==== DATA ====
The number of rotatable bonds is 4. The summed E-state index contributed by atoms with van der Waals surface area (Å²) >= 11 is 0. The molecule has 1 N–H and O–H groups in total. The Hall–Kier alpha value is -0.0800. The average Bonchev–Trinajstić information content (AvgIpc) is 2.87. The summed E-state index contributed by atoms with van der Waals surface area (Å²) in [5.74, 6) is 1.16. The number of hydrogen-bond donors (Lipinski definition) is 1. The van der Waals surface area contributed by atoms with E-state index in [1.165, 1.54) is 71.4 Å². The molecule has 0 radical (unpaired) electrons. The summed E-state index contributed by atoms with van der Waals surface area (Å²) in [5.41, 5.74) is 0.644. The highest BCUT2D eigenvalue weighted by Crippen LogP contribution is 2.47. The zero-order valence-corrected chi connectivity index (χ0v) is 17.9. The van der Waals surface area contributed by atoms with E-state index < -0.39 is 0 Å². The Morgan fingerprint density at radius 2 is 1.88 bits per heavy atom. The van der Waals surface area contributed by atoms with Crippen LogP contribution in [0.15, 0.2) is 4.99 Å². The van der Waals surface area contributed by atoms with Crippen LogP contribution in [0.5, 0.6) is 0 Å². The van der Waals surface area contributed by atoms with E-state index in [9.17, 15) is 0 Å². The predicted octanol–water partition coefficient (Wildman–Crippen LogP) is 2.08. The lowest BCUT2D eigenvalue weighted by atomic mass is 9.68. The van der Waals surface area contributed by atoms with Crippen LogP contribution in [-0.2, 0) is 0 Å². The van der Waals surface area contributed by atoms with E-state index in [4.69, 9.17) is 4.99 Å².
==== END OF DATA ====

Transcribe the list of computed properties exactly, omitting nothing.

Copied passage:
The number of rotatable bonds is 4. The summed E-state index contributed by atoms with van der Waals surface area (Å²) >= 11 is 0. The molecule has 1 N–H and O–H groups in total. The Hall–Kier alpha value is -0.0800. The average Bonchev–Trinajstić information content (AvgIpc) is 2.87. The summed E-state index contributed by atoms with van der Waals surface area (Å²) in [5.74, 6) is 1.16. The number of hydrogen-bond donors (Lipinski definition) is 1. The van der Waals surface area contributed by atoms with E-state index in [1.165, 1.54) is 71.4 Å². The molecule has 0 radical (unpaired) electrons. The summed E-state index contributed by atoms with van der Waals surface area (Å²) in [5.41, 5.74) is 0.644. The highest BCUT2D eigenvalue weighted by Crippen LogP contribution is 2.47. The zero-order valence-corrected chi connectivity index (χ0v) is 17.9. The van der Waals surface area contributed by atoms with E-state index < -0.39 is 0 Å². The Morgan fingerprint density at radius 2 is 1.88 bits per heavy atom. The van der Waals surface area contributed by atoms with Crippen LogP contribution in [0.15, 0.2) is 4.99 Å². The van der Waals surface area contributed by atoms with Crippen LogP contribution in [0.5, 0.6) is 0 Å². The van der Waals surface area contributed by atoms with E-state index in [9.17, 15) is 0 Å². The predicted octanol–water partition coefficient (Wildman–Crippen LogP) is 2.08. The lowest BCUT2D eigenvalue weighted by atomic mass is 9.68. The van der Waals surface area contributed by atoms with Crippen LogP contribution in [-0.2, 0) is 0 Å². The van der Waals surface area contributed by atoms with E-state index in [4.69, 9.17) is 4.99 Å².